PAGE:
If you ask anyone who's been to Seattle's Joule restaurant what to order, chances are their eyes will go a little blurry and their lashes will flutter heavenward. "Those rice cakes," they'll gush, with something between a shudder and a squeal. And at Joule, where Seattle chef couple Rachel Yang and Seif Chirchi mix Korean staples with flavors from all over the globe, it's hard to pick a dish that's more iconic of their techniques.
They start with spicy rice cakes, which is classic Korean. They switch it up by adding homemade chorizo with deep Spanish flavor, and then twist it by serving the rice cakes a little crunchy, instead of soft, with an extra-spicy sauce. It's often the first recipe people turn to when they open Rachel's new book, My Rice Bowl: Korean Cooking Outside the Lines, which I co-authored. There's a lot more in the book, but I can't blame folks for blatant favoritism of page 251. It's one of my favorite recipes, too.
But who are we kidding? We can't all make chorizo from scratch on a weeknight, and it takes a bit of advance planning (like, a week of it) to ferment the mustard greens that give the rice cakes a bit of sour funk. So while I revel in making the book's version of the recipe when time permits, I've also learned to hack it when I need to, using store-bought chorizo (if you can't find bulk, just take chorizo links out of their casings) and fermented mustard greens, which I find in the refrigerated section of my local Asian grocery store (often under their Japanese name, takana zuke). I love that I've gotten used to having rice cakes and mustard greens in the fridge and chorizo in the freezer, so "rice cake night" has become as natural and easy as spaghetti night in our house.
Oh, and that sauce there at the bottom? In Rachel Yang's restaurant kitchens, the cooks call it "crack sauce," because it really seems that addictive. If I were you, I'd make double the sauce you need, and use it as a condiment — mixed into mayo for slathering on sandwiches or burgers, drizzled over eggs, or served as a dip with fried chicken (or chicken fingers, if that's how you roll). Or even better, smuggle it into the back of your fridge and wait a few days. I know you'll want to make this again.
Quicker Spicy Rice Cakes
For the rice cakes:
4 tablespoons canola oil, plus more as needed
1 pound fresh Mexican chorizo, casings removed
1 cup fermented Chinese mustard greens, finely chopped
1 cup water
4 medium scallions (green parts only), thinly sliced
For the sweet and spicy all-purpose sauce:
1/2 cup Korean chile paste, also known as gochujang
1/2 cup mirin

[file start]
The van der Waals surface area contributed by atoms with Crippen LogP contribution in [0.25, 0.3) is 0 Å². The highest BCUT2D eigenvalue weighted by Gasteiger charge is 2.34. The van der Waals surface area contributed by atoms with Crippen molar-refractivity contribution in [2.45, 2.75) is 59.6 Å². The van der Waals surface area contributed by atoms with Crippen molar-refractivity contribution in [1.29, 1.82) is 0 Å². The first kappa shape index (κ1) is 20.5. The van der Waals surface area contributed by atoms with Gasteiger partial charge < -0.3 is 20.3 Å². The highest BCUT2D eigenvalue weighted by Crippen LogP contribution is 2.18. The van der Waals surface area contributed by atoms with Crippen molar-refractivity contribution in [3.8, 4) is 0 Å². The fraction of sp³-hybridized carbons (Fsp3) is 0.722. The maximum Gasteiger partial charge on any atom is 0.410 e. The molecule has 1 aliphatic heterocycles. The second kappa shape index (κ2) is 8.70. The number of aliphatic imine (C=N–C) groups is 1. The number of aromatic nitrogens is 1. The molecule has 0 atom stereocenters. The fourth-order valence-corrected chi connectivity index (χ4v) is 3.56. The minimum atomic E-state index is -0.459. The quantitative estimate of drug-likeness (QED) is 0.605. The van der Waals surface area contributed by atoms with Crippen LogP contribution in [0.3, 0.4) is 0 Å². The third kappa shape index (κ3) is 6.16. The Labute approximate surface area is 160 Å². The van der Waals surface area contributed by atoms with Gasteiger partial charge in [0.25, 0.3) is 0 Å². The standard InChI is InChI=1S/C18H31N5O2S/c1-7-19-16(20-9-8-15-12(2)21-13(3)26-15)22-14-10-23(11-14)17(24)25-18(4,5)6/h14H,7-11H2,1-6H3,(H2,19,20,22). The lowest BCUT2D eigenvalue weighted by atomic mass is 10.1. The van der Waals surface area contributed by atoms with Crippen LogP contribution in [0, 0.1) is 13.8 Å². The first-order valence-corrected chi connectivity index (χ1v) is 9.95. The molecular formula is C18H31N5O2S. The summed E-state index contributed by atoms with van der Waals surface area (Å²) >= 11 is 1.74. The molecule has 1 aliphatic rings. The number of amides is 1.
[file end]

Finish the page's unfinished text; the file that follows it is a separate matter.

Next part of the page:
1/2 cup sake
3 tablespoons tamari or soy sauce
1 teaspoon finely grated peeled fresh ginger
1 teaspoon finely grated garlic
Soak the rice cakes: Put the rice cakes into a large bowl, breaking them up as you go if they seem stuck together. Add water to cover and let sit for about 1 hour. Meanwhile, make the sauce.
Make the sauce: In a medium bowl, place the chili paste, mirin, and sake and whisk to combine. Add the tamari or soy sauce, ginger, and garlic, and whisk again until smooth. Store in the refrigerator, covered, until ready to use.
Cook and serve the rice cakes: Drain the rice cakes. Decide whether you want to cook the dish in two batches by cooking in two pans at once, or by cooking in one pan, cleaning it out quickly, and repeating with the remaining ingredients.
For cooking in one pan in batches: Heat a large skillet or wok over medium-high heat. Add 2 tablespoons of the oil, then add 1/2 of the chorizo on one side of the pan and press into a 3/4-inch-thick patty. Add 1/2 the rice cakes to the rest of the pan, breaking up the rice cakes with your hands as you drop them in. (Depending on the size of your pan, you may need to add a bit more oil. There should be enough oil that you see it bubbling around the edges of the ingredients in the pan.) Cook undisturbed until the chorizo is cooked on the bottom side and the rice cakes have begun to brown lightly, about 3 minutes. Toss all the ingredients, breaking up the rice cakes and chorizo a little with a wooden spoon and adding more oil, if necessary, to keep a thin layer across the bottom of the pan. Cook 3 minutes more.
Add 1/2 the mustard greens, about 1/2 the sauce, and 1/2 cup of the water, stir to combine, and cook for another 3 to 5 minutes, or until the sauce has thickened, the chorizo is cooked through, and the rice cakes begin to separate from each other. Divide between two Asian-style noodle bowls and serve immediately, garnished with half of the green onions. Repeat with the remaining ingredients.
For cooking in two pans at once: Follow the above directions, but cook everything in 2 pans at the same time.
Korean rice cakes: These oblong-shaped coins made from rice can be found in vacuum-sealed packages in the refrigerated noodle section of Asian grocery stores. They are in fact symbols of money in Korea.
Make ahead: The sauce can be made and stored in the refrigerator for up to 1 month.
Gluten-free: To make this recipe gluten-free, make sure the sake is gluten-free and use tamari.
Storage: Leftovers can be stored in an airtight container in the refrigerator for up to 4 days.
Excerpted and adapted from My Rice Bowl by Rachel Yang and Jess Thomson by permission of Sasquatch Books. All rights reserved. (c)2017.